The benefit of renal artery stenting in patients with atheromatous renovascular disease and advanced chronic kidney disease

Catheter Cardiovasc Interv. 2010 Jan 1;75(1):1-10. doi: 10.1002/ccd.22290.


Background: Around 16% of all patients who present with atheromatous renovascular disease (ARVD) in the United States undergo revascularization. Historically, patients with advanced chronic kidney disease (CKD) have been considered least likely to show improvement in renal functional terms, or survival. We aimed to investigate whether differences in outcomes after revascularization compared to medical management might be observed in ARVD patients if stratified by their CKD classes.

Methods: Two prospective cohorts, a UK center with a traditionally conservative approach, and a German center who undertook a proactive revascularization approach, were compared. An improvement in renal function was defined as > 20% renal improvement at one year's follow-up. To improve validity and comparability, revascularized patients in the UK center were also used within analyses,

Results: 347 (UK conservative group), 89 (UK revascularized group), and 472 (German center) patients were included in the analysis. When subdivided by CKD stage, patient ages between the two centers were comparable. Improvements in renal function were observed in twice as many patients who underwent revascularization as compared to medical treatment, particularly in the latter CKD stages, 15.2 (German revascularization) vs. 0% in CKD 1-2, 12.2 (UK), and 32.8 (German) revascularization vs. 14.1% in CKD3, and 53.1 and 53.8 vs. 28.3 in patients with CKD 4-5. The improvements in eGFR were 10.2 (16) and 8.1 (12.5) ml/min/year in the German and UK revascularized groups, respectively, vs. -0.05 (6.8) ml/min/year in the medical cohort in CKD 4-5. Improvements in blood pressure control were noted at 1 year overall and within each CKD category. Multivariate analysis revealed that revascularization independently reduced the risk of death by 45% in all patients combined (RR 0.55, P = 0.013).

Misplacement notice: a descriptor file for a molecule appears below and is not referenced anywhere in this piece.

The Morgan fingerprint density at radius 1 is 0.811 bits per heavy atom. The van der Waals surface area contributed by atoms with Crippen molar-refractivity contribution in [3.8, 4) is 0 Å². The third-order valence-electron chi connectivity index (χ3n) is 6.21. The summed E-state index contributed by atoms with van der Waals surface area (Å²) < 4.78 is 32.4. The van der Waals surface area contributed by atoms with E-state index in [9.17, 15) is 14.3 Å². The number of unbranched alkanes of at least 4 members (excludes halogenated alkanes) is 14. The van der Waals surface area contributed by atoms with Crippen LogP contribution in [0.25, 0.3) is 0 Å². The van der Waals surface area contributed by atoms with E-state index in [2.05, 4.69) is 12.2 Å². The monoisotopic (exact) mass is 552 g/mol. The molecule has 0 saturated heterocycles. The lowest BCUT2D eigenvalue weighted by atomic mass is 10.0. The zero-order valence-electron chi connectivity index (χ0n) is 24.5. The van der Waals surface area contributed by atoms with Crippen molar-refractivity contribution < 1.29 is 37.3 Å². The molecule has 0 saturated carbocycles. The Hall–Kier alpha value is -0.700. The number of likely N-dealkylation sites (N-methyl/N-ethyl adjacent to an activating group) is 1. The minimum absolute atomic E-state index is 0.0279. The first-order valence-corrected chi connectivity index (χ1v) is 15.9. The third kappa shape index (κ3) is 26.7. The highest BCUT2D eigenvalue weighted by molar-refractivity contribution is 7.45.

Conclusions: Although this study has significant methodological limitations, it does shows that percutaneous renal revascularization can improve renal function in advanced CKD (stages 4-5), and that this can provide a survival advantage in prospective analysis.

Publication types

  • Comparative Study
  • Multicenter Study

MeSH terms

  • Adult
  • Aged
  • Aged, 80 and over
  • Angioplasty, Balloon / adverse effects
  • Angioplasty, Balloon / instrumentation*
  • Angioplasty, Balloon / mortality
  • Atherosclerosis / complications
  • Atherosclerosis / mortality
  • Atherosclerosis / physiopathology
  • Atherosclerosis / therapy*
  • Cardiovascular Agents / therapeutic use*
  • Chronic Disease
  • Databases as Topic
  • Female
  • Germany
  • Glomerular Filtration Rate
  • Humans
  • Kidney / blood supply*
  • Kidney / physiopathology
  • Kidney Diseases / etiology
  • Kidney Diseases / mortality
  • Kidney Diseases / physiopathology
  • Kidney Diseases / therapy*
  • Logistic Models
  • Male
  • Middle Aged
  • Odds Ratio
  • Prospective Studies
  • Recovery of Function
  • Renal Artery Obstruction / etiology
  • Renal Artery Obstruction / mortality
  • Renal Artery Obstruction / physiopathology
  • Renal Artery Obstruction / therapy*
  • Risk Assessment
  • Risk Factors
  • Severity of Illness Index
  • Stents*
  • Time Factors
  • Treatment Outcome
  • United Kingdom


  • Cardiovascular Agents